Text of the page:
Friday 20 October 2017

Wise old heads back in fashion for GAA counties

Counties siding with experience over youth as wheel turns full circle

Pat Flanagan’s appointment as Sligo manager has completed football’s managerial jigsaw for next season
Pat Flanagan’s appointment as Sligo manager has completed football’s managerial jigsaw for next season
Colm Keys

Colm Keys

The last three All-Ireland football titles have been won by managers with an average age of 40, but the expected trend towards a younger stewardship of inter-county teams has not materialised.

The success of the 39-year-old Pat Gilroy with Dublin in 2011 and 39-year-old Jim McGuinness with Donegal in 2012 appeared to point to a new breed of manager, a strong personality in touch with the modern game and modern methods with fresh thinking and ideas.

It was no surprise then that Kerry opted for Eamonn Fitzmaurice (36), Meath appointed Mick O'Dowd (38), Aidan O'Rourke (36) took over the reins in Louth, while in Offaly Emmet McDonnell (33) became the youngest of the genre in the wake of the 2012 championship, swelling the numbers of 30-something managers to seven at the beginning of last season.

But the onset of more managers with their own playing days not too far behind them has not surfaced as may have been expected.

DEVELOPING

In recent weeks and months what was developing into a young man's game has become more of a middle-aged spread.

Pat Flanagan's appointment as Sligo manager on Monday night has completed the managerial jigsaw for 2014 and points to a commitment to experience in a majority of cases.

Of the 11 vacancies filled since the summer only two were managers in their 30s. Jason Ryan's elevation to the primary role in Kildare came at the age of 37, six years on from his appointment at Wexford.

New Cork boss Brian Cuthbert was the Rebels' All-Ireland-winning minor captain in 1993 and is now 38. Ryan and Cuthbert keep the number of sub-40 managers to seven after the departure of Maurice Horan from Limerick and Justin McNulty from Laois.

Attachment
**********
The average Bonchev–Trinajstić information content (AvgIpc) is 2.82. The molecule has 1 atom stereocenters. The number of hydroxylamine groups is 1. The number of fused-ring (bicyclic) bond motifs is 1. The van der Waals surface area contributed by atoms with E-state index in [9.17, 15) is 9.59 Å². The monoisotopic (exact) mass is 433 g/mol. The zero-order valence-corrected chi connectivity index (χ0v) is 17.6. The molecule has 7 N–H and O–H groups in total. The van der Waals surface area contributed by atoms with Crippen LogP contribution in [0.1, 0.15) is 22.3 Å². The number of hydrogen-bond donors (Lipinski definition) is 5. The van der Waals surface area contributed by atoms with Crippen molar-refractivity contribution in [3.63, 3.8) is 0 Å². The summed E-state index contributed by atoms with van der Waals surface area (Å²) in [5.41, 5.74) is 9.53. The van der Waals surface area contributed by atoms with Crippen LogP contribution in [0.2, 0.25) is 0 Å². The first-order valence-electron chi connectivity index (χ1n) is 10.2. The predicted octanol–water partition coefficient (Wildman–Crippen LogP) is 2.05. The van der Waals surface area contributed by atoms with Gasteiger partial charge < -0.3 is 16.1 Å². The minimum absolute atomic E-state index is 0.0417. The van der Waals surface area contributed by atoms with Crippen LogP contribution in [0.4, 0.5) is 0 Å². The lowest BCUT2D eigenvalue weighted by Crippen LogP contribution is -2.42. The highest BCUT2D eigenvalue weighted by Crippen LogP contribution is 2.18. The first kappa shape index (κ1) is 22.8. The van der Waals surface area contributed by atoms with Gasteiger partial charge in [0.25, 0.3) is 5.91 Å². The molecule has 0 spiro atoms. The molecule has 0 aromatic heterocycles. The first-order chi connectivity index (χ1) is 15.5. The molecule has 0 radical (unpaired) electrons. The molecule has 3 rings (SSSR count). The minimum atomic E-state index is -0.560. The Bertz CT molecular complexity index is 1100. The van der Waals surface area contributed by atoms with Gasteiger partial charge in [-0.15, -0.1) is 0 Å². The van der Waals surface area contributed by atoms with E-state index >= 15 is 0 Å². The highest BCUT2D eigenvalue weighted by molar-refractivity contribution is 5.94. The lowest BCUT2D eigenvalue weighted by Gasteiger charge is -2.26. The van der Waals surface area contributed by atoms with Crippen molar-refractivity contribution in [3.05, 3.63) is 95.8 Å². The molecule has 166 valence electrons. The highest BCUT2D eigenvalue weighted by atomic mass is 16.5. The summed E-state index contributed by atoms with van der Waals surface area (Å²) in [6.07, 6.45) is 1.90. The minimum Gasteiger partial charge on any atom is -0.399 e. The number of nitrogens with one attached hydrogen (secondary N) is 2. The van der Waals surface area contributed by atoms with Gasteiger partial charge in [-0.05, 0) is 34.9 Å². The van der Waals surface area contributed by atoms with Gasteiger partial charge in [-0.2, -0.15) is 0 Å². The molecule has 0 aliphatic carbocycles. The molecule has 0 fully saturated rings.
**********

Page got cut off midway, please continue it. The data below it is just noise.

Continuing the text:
But the greatest concentration of new managers comes from the 50-to-54 age bracket.

Five of the 11 newcomers -- Longford's Jack Sheedy (51), Antrim's Liam Bradley (51), Sligo's Pat Flanagan (52), Clare's Colm Collins (52) and Laois' Tomas O Flatharta (53) -- have doubled the numbers between the age of 50 and 55, making up just under one third of all 2014 football managers (excluding New York).

The next greatest concentration of inter-county football managers comes from the 40-to-44 age bracket with McGuinness, Horan, Carlow's Anthony Rainbow, Jim Gavin, James McCartan, Tipperary's Peter Creedon and Limerick's John Brudair all in this group.

The average age of the 32 managers which will field teams in next year's football league is currently just under 47. In all there will be 13 managers aged 50 or over on the starting grid for 2013, the oldest being Peter McGrath (59), who returns to inter county management 22 years on from his delivery of a fourth All-Ireland title for Down at the age of 37.

McGrath is joined on the 59 mark by Derry's Brian McIver with Tyrone's Mickey Harte, now the longest serving manager in the game as he prepares for a 13th season in charge, tucked in just behind them.

The closest in terms of years of service to a county after Harte, following the respective departures of Kieran McGeeney from Kildare and Conor Counihan from Cork, is now McCartan, heading for a fifth year with Down.

The next greatest concentration of inter-county football managers stems from the 40 to 44 age bracket with McGuinness, Horan, Carlow's Anthony Rainbow, Gavin, McCartan, Tipperary's Peter Creedon and Limerick's John Brudair all in this bracket.

Significantly, six of the 11 appointed bosses have previously managed a county. O Flatharta was with Westmeath and Galway; Flanagan was with Westmeath; Paul Bealin was with Wexford and Carlow; Bradley was four years with Antrim; Ryan was five years with Wexford, while McGrath was 13 years with Down.

Irish Independent

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